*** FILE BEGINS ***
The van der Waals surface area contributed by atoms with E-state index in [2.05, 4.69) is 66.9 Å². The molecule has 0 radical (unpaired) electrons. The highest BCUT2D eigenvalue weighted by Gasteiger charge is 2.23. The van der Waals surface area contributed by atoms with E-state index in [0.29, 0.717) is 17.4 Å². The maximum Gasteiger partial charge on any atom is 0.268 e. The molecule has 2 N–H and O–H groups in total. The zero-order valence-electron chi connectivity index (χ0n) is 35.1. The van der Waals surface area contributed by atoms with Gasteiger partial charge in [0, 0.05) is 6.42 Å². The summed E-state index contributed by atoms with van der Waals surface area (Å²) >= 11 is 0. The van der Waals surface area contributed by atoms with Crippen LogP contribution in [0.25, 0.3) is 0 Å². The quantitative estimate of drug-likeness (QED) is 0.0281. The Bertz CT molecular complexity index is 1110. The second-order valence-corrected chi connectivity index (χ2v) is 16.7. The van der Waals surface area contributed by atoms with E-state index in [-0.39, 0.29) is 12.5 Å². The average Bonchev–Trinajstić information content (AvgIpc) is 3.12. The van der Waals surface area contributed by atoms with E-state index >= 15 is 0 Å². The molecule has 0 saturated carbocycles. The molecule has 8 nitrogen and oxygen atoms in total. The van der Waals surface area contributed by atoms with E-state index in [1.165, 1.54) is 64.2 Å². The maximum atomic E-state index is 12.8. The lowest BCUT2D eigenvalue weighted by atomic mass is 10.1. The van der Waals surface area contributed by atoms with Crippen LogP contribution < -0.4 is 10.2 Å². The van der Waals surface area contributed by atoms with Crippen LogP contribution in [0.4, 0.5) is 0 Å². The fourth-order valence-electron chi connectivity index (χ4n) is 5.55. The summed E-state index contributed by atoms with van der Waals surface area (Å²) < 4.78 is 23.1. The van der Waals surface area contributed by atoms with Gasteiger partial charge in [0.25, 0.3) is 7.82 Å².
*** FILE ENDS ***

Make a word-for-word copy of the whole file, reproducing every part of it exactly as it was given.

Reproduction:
The van der Waals surface area contributed by atoms with E-state index in [2.05, 4.69) is 66.9 Å². The molecule has 0 radical (unpaired) electrons. The highest BCUT2D eigenvalue weighted by Gasteiger charge is 2.23. The van der Waals surface area contributed by atoms with E-state index in [0.29, 0.717) is 17.4 Å². The maximum Gasteiger partial charge on any atom is 0.268 e. The molecule has 2 N–H and O–H groups in total. The zero-order valence-electron chi connectivity index (χ0n) is 35.1. The van der Waals surface area contributed by atoms with Gasteiger partial charge in [0, 0.05) is 6.42 Å². The summed E-state index contributed by atoms with van der Waals surface area (Å²) >= 11 is 0. The van der Waals surface area contributed by atoms with Crippen LogP contribution in [0.25, 0.3) is 0 Å². The quantitative estimate of drug-likeness (QED) is 0.0281. The Bertz CT molecular complexity index is 1110. The second-order valence-corrected chi connectivity index (χ2v) is 16.7. The van der Waals surface area contributed by atoms with E-state index in [-0.39, 0.29) is 12.5 Å². The average Bonchev–Trinajstić information content (AvgIpc) is 3.12. The van der Waals surface area contributed by atoms with E-state index >= 15 is 0 Å². The molecule has 0 saturated carbocycles. The molecule has 8 nitrogen and oxygen atoms in total. The van der Waals surface area contributed by atoms with E-state index in [1.165, 1.54) is 64.2 Å². The maximum atomic E-state index is 12.8. The lowest BCUT2D eigenvalue weighted by atomic mass is 10.1. The van der Waals surface area contributed by atoms with Crippen LogP contribution < -0.4 is 10.2 Å². The van der Waals surface area contributed by atoms with Crippen LogP contribution in [0.4, 0.5) is 0 Å². The fourth-order valence-electron chi connectivity index (χ4n) is 5.55. The summed E-state index contributed by atoms with van der Waals surface area (Å²) < 4.78 is 23.1. The van der Waals surface area contributed by atoms with Gasteiger partial charge in [0.25, 0.3) is 7.82 Å².